In 1776, Hart was elected to the New Jersey Provincial Congress which was created to supersede the power of the royal governor. The Provincial Congress designated Hart to sign “Bill of Credit” notes issued by New Jersey.[7] These notes were a form of paper money that would later be forbidden for state governments by Article 1, Section 10 of the United States Constitution.

The New Jersey delegates to the First Continental Congress had not supported independence for the American colonies but, on June 22, Hart along with four other delegates from New Jersey were elected to the Second Continental Congress. Hart arrived so late in the proceedings that he had little opportunity to participate in the deliberations over the Declaration, but he voted to approve the document on July 4. Benjamin Rush, another signer of the Declaration, described Hart as “a plain, honest, well-meaning Jersey farmer, with but little education, but with good sense and virtue enough to pursue the interests of his country.”[8]

On August 13, Hart was elected to the State Assembly of New Jersey and on August 29 he was elected Speaker of the General Assembly.   Hart presided over the Assembly briefly but was called home to care for his sick wife. He returned to the Assembly on October 7, but was called home once more. The Assembly adjourned on August 8, the same day that his wife died, leaving behind her husband and thirteen children, two of whom were still minors. In November, the British army invaded New Jersey and Hart was forced to hide out in some rock formations in the nearby Sourwood Mountains to escape British soldiers and Hessian mercenaries who damaged, but did not destroy, the farm.[9]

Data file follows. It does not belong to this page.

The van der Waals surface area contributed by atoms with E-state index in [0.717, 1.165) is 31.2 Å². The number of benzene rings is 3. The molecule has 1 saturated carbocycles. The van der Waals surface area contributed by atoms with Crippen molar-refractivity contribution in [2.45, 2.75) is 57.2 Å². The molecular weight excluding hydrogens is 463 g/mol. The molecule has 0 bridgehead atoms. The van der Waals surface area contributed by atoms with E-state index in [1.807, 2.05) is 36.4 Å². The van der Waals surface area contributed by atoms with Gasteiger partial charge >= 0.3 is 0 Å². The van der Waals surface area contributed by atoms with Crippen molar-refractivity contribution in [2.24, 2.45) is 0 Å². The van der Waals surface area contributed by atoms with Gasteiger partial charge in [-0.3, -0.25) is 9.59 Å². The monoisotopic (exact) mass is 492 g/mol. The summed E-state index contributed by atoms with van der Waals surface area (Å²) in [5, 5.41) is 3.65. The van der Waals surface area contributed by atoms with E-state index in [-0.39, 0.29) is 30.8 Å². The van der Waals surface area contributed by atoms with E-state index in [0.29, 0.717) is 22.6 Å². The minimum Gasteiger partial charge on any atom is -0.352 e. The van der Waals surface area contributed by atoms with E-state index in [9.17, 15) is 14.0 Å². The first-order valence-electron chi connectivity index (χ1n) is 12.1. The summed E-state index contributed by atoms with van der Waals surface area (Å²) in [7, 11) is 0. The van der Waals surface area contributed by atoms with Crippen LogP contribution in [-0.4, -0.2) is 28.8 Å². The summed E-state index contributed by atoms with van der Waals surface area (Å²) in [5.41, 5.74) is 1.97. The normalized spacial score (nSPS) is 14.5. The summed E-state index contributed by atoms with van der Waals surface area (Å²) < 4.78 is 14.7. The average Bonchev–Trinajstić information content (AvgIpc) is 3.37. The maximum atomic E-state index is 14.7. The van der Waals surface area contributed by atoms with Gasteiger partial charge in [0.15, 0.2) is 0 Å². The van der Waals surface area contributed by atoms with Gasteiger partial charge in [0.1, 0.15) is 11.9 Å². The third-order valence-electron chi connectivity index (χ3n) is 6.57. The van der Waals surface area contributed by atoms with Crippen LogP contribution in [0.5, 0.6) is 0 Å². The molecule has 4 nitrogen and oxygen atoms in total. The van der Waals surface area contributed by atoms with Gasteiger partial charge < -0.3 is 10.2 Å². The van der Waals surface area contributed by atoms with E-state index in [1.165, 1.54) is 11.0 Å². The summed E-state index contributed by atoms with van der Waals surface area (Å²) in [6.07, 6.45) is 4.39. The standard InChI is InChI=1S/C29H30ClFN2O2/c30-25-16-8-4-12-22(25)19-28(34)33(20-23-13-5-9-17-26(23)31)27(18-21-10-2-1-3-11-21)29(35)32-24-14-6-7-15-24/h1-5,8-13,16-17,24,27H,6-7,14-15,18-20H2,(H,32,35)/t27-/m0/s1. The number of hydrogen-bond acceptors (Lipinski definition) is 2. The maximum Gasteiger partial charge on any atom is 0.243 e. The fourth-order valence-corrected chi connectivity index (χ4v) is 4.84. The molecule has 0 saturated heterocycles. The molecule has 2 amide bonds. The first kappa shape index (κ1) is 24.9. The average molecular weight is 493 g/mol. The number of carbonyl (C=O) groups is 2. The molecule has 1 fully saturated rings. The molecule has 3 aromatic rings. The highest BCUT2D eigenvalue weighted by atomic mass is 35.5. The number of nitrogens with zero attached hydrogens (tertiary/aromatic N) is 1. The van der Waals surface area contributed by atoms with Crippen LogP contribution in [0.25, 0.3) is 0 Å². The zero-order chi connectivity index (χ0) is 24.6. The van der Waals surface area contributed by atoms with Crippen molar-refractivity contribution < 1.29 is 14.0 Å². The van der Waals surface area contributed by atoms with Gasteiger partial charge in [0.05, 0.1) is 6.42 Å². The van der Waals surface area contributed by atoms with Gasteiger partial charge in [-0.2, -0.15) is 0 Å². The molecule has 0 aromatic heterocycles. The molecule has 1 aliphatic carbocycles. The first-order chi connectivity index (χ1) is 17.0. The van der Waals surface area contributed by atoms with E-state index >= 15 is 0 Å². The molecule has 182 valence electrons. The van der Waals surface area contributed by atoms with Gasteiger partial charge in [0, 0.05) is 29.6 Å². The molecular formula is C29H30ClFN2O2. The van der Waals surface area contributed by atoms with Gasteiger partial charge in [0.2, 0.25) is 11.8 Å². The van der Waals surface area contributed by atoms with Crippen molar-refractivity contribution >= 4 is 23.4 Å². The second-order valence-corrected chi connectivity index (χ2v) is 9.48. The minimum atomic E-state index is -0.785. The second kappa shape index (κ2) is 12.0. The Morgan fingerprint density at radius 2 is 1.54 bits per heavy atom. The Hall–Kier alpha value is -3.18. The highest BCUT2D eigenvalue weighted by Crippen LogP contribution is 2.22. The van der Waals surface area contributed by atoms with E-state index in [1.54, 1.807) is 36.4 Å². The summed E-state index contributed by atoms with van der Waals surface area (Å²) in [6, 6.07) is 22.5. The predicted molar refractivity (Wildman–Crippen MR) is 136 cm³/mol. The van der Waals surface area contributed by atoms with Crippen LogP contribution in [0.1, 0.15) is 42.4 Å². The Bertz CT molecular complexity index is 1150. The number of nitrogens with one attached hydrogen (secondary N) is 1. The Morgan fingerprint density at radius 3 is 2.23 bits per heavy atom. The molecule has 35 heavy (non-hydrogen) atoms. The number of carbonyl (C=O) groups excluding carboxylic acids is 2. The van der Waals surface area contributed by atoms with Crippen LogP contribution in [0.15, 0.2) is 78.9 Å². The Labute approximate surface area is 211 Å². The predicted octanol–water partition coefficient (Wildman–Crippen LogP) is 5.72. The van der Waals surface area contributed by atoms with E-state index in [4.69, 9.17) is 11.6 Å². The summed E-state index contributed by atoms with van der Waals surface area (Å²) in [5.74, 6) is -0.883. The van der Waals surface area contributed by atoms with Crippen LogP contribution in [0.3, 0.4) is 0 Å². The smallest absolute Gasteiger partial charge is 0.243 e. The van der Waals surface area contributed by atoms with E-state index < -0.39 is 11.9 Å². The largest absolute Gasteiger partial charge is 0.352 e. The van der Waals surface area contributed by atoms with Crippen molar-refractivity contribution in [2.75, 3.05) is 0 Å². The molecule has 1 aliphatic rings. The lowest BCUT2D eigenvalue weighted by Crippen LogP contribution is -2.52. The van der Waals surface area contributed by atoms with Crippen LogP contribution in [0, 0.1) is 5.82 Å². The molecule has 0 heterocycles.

The British forces retreated after American victories at Trenton and Princeton, after which Hart returned to his home and then to the General Assembly. Hart was re-elected twice as Speaker of the Assembly. In June 1778, Hart invited George Washington to have his troops encamp at the Hart farm. Washington accepted the invitation, and around 12,000 soldiers rested there before fighting and winning the Battle of Monmouth on June 26. A few months later, on May 11, 1779, Hart died painfully from kidney stones. Hart was in debt at the time of his death, and the war, currency of dubious value, and damage to his property, forced his heirs to sell most of his assets. Hart had spent much of his life in some form of public service for which he was given little monetary compensation. He did not live to see final victory in the war for independence, but his role in the creation of the new republic and the early government of the state of New Jersey should not be forgotten.[10]